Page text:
Deputy Joe Harris

Our Inspiration: Sheriff's Deputy Joe Harris
Posted on 07/29/2020

Once upon a time, students in Rio Rancho schools eagerly awaited the arrival on their campus of a big man with a badge and a Golden Retriever named Harley.  He was there for a serious purpose: to help students learn about the danger of drugs and the value of literacy and learning.  But he was accessible and approachable, a mentor to a generation of Rio Rancho kids who loved him and adored Harley.  One little girl with autism who was unable to speak said her first words to Harley, connecting with him in a way she never had with anyone or anything else.  The big deputy took notice and soon, with fellow officers, gave her very own Golden, a puppy named Honey.

Photos of Joe Harris

Joe Harris presents dog to girlThat was Joe Harris, Sandoval County Sheriff’s Deputy and previously one of the first dozen sworn officers in the Rio Rancho Police Department.  Joe’s special mission was the well-being of children throughout Sandoval County.  He was instrumental in implementing the D.A.R.E. (Drug Abuse Resistance Education) program in Rio Rancho Schools and warning students away from drugs, gangs, and violence.  He and Harley were also part of the Sandoval County S.O. Kasey Says program (later part of Watermelon Mountain Ranch) which promotes the connection between children and therapy dogs to encourage good behavior.

Joe and Harley were well-known not just in the schools but throughout the community, marching in parades, appearing at civic events, and fundraising for local causes, including the Rio Rancho Education Foundation, for which Harley “created” paw-paintings for auction benefitting schools (shown in the photo gallery).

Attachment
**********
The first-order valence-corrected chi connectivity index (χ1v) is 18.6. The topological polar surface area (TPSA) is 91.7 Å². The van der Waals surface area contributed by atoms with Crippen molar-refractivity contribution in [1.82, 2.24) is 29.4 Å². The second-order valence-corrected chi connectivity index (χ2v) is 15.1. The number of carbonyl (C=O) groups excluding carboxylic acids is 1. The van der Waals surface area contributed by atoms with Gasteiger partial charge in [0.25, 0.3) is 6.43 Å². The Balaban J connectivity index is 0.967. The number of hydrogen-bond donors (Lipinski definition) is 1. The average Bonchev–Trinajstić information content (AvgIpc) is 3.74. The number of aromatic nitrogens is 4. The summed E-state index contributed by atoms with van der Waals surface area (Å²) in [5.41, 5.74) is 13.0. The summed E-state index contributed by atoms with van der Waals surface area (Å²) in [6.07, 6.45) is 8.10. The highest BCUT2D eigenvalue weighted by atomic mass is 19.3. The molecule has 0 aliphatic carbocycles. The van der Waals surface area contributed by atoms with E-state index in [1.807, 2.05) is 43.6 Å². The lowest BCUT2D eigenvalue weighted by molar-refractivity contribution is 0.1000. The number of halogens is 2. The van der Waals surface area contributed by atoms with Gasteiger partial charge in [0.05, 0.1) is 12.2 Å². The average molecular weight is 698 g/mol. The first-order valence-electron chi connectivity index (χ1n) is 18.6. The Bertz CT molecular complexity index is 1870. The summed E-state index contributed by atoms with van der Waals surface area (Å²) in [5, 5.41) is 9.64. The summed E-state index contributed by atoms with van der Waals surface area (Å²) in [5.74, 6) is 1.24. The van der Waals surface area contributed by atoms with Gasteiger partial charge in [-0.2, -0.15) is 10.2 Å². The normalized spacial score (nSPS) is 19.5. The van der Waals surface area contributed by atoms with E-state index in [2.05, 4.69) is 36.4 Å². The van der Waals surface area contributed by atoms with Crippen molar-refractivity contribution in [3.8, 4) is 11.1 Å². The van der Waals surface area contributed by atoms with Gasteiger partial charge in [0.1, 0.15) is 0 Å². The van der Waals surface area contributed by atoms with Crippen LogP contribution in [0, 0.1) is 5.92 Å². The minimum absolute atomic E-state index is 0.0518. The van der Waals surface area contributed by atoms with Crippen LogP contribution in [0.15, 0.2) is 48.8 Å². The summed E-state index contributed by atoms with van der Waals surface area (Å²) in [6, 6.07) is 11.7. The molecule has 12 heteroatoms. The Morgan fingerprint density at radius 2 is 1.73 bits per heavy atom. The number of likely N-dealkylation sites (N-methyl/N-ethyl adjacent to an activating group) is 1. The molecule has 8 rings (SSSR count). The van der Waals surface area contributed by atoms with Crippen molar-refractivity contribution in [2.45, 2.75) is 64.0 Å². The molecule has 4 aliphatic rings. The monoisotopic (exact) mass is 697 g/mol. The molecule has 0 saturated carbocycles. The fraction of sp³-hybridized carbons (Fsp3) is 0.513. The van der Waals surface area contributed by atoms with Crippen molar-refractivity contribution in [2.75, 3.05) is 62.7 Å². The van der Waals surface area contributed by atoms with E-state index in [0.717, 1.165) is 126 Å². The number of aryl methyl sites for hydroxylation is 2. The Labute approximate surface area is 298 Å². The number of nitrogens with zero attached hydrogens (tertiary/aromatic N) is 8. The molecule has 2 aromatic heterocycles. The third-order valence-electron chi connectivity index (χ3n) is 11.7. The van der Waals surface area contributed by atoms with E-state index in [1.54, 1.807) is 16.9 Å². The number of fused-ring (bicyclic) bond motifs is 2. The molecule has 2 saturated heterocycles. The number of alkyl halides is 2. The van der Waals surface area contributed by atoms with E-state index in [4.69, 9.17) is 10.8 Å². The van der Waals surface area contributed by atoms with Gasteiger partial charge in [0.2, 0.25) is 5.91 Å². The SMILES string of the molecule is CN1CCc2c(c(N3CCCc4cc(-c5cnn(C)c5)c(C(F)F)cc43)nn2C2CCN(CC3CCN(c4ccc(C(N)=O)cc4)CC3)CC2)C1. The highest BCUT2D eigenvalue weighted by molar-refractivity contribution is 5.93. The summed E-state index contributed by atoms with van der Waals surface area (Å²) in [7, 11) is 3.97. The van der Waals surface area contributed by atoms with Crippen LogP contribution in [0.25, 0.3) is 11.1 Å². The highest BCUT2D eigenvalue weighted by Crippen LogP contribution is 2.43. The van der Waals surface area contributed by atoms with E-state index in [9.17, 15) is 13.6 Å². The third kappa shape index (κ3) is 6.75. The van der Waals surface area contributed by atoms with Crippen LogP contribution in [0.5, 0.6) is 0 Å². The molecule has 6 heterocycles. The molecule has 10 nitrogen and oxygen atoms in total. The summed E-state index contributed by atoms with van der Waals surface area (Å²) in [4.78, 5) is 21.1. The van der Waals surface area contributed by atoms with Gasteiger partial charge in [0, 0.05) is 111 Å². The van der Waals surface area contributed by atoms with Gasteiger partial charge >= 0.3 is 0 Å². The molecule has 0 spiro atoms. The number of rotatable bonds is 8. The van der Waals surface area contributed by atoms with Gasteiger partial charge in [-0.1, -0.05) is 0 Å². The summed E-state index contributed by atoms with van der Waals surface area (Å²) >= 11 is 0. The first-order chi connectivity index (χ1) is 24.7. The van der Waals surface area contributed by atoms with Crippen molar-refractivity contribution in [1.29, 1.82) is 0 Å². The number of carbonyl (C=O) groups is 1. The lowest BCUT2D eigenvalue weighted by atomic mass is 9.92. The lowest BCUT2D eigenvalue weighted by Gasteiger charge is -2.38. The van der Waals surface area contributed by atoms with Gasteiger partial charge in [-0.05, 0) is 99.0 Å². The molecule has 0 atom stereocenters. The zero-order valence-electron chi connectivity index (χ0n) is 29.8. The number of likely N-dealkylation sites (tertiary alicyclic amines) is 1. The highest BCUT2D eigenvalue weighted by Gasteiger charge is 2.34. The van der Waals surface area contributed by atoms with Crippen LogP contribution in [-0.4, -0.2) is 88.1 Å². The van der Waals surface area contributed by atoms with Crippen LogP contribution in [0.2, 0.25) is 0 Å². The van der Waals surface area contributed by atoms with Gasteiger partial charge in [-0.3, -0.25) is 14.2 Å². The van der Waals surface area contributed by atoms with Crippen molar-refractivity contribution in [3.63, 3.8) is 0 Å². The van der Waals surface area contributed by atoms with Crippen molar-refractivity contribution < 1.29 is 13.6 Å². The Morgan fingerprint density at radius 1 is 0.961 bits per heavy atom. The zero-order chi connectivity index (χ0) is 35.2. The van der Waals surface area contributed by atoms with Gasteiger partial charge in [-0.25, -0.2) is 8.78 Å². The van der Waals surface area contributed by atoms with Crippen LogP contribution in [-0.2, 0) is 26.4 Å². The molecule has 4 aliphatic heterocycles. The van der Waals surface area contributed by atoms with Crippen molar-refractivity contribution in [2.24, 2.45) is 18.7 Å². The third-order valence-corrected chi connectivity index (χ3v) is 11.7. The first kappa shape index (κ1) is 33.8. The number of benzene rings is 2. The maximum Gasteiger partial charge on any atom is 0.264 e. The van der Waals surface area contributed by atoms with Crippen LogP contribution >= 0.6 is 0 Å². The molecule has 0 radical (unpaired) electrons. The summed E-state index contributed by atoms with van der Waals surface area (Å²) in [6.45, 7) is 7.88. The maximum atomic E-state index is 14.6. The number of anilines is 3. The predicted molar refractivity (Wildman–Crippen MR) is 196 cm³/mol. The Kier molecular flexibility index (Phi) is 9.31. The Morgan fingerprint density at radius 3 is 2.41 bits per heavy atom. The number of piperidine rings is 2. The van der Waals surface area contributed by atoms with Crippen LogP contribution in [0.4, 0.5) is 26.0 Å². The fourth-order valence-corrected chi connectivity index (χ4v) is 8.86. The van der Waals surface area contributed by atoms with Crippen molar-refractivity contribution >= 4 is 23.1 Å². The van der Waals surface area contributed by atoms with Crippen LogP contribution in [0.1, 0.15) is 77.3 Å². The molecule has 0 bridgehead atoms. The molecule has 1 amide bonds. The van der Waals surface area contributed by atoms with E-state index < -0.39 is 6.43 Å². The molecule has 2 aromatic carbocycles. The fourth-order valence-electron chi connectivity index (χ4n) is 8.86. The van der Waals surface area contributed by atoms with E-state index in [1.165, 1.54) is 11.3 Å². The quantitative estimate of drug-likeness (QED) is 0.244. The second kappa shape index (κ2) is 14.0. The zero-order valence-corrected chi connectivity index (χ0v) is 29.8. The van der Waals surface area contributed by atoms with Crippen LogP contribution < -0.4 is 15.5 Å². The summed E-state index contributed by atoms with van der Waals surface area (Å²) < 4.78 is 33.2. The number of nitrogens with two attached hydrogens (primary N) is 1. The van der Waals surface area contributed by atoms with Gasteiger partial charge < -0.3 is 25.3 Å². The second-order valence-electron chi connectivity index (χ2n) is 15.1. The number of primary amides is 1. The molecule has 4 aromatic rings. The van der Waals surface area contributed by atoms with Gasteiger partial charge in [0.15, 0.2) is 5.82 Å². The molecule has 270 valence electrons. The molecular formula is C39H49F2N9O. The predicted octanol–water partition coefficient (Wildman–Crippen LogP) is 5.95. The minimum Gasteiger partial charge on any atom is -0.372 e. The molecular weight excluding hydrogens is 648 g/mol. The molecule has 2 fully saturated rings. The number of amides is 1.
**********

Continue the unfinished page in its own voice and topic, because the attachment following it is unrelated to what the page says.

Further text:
Joe Harris headshot

But there was another side to Joe Harris – the dedicated law enforcement officer whose job sometimes requires paying the ultimate price.  On a summer night in July 2009, Joe and a fellow officer were conducting a stakeout operation in a remote cabin in the Jemez Mountains, targeting a serial burglary suspect known as the “Cookie Bandit.”  Unknown to Joe, the “Cookie Bandit” was in fact Joseph Anthony Burgess, wanted for a double murder decades earlier in Canada.  When Burgess broke into the cabin, the officers confronted him.  Burgess fatally wounded Joe, but Joe was able to return fire and take out his assailant.

Carl Leppelman, Joe Harris, & Harvey

Joe Harris was the first Sandoval County Sheriff’s Deputy to lose his life in the line of duty.  Some two thousand people, including hundreds of police officers from around the state and many friends in the Rio Rancho schools, honored Joe as he received his “last call” and was laid to rest with full honors.    

The photo at left, taken the first day of school in 2006, shows Joe and Harley on duty, with RRPS Chief Academic Officer Carl Leppelman.

 In November 2009, the Rio Rancho Public Schools Board of Education voted to name its next elementary school in honor of Deputy Joe Harris.  Our school also honors Harley and his fellow therapy dogs through the school's mascot, the Golden Retrievers.  To this day, many people in Rio Rancho fondly remember Joe and remain grateful for the positive impact he had on the children of this community.